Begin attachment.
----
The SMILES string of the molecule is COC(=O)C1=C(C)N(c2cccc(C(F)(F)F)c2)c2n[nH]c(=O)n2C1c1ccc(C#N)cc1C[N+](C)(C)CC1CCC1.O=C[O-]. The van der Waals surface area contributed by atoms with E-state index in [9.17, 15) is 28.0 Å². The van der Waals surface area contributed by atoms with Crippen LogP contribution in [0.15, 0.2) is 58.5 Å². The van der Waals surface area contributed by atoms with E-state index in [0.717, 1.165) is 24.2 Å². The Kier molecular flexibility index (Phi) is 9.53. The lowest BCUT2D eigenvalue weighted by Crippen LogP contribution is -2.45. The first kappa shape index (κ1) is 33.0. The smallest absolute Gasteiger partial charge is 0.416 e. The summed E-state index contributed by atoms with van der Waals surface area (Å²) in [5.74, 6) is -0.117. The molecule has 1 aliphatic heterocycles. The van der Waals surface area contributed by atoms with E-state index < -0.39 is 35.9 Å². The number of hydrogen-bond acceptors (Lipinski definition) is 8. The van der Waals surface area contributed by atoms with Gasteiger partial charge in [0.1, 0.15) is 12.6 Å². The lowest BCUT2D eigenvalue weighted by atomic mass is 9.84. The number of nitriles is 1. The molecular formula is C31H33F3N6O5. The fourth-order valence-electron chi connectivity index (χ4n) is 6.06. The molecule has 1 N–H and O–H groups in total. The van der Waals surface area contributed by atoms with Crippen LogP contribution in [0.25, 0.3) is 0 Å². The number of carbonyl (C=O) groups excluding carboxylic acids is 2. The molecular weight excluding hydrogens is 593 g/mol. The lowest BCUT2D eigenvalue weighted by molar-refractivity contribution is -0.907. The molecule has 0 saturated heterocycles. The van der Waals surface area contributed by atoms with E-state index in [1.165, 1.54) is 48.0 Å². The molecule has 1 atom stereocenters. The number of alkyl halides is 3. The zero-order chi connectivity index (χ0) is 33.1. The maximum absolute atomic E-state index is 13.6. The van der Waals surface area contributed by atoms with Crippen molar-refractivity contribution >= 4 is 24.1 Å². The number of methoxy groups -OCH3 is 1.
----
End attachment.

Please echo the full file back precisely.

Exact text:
The SMILES string of the molecule is COC(=O)C1=C(C)N(c2cccc(C(F)(F)F)c2)c2n[nH]c(=O)n2C1c1ccc(C#N)cc1C[N+](C)(C)CC1CCC1.O=C[O-]. The van der Waals surface area contributed by atoms with E-state index in [9.17, 15) is 28.0 Å². The van der Waals surface area contributed by atoms with Crippen LogP contribution in [0.15, 0.2) is 58.5 Å². The van der Waals surface area contributed by atoms with E-state index in [0.717, 1.165) is 24.2 Å². The Kier molecular flexibility index (Phi) is 9.53. The lowest BCUT2D eigenvalue weighted by Crippen LogP contribution is -2.45. The first kappa shape index (κ1) is 33.0. The smallest absolute Gasteiger partial charge is 0.416 e. The summed E-state index contributed by atoms with van der Waals surface area (Å²) in [5.74, 6) is -0.117. The molecule has 1 aliphatic heterocycles. The van der Waals surface area contributed by atoms with E-state index < -0.39 is 35.9 Å². The number of hydrogen-bond acceptors (Lipinski definition) is 8. The van der Waals surface area contributed by atoms with Gasteiger partial charge in [0.1, 0.15) is 12.6 Å². The lowest BCUT2D eigenvalue weighted by atomic mass is 9.84. The number of nitriles is 1. The molecular formula is C31H33F3N6O5. The fourth-order valence-electron chi connectivity index (χ4n) is 6.06. The molecule has 1 N–H and O–H groups in total. The van der Waals surface area contributed by atoms with Crippen LogP contribution in [0.25, 0.3) is 0 Å². The number of carbonyl (C=O) groups excluding carboxylic acids is 2. The molecular weight excluding hydrogens is 593 g/mol. The lowest BCUT2D eigenvalue weighted by molar-refractivity contribution is -0.907. The molecule has 0 saturated heterocycles. The van der Waals surface area contributed by atoms with E-state index in [1.165, 1.54) is 48.0 Å². The molecule has 1 atom stereocenters. The number of alkyl halides is 3. The zero-order chi connectivity index (χ0) is 33.1. The maximum absolute atomic E-state index is 13.6. The van der Waals surface area contributed by atoms with Crippen molar-refractivity contribution >= 4 is 24.1 Å². The number of methoxy groups -OCH3 is 1.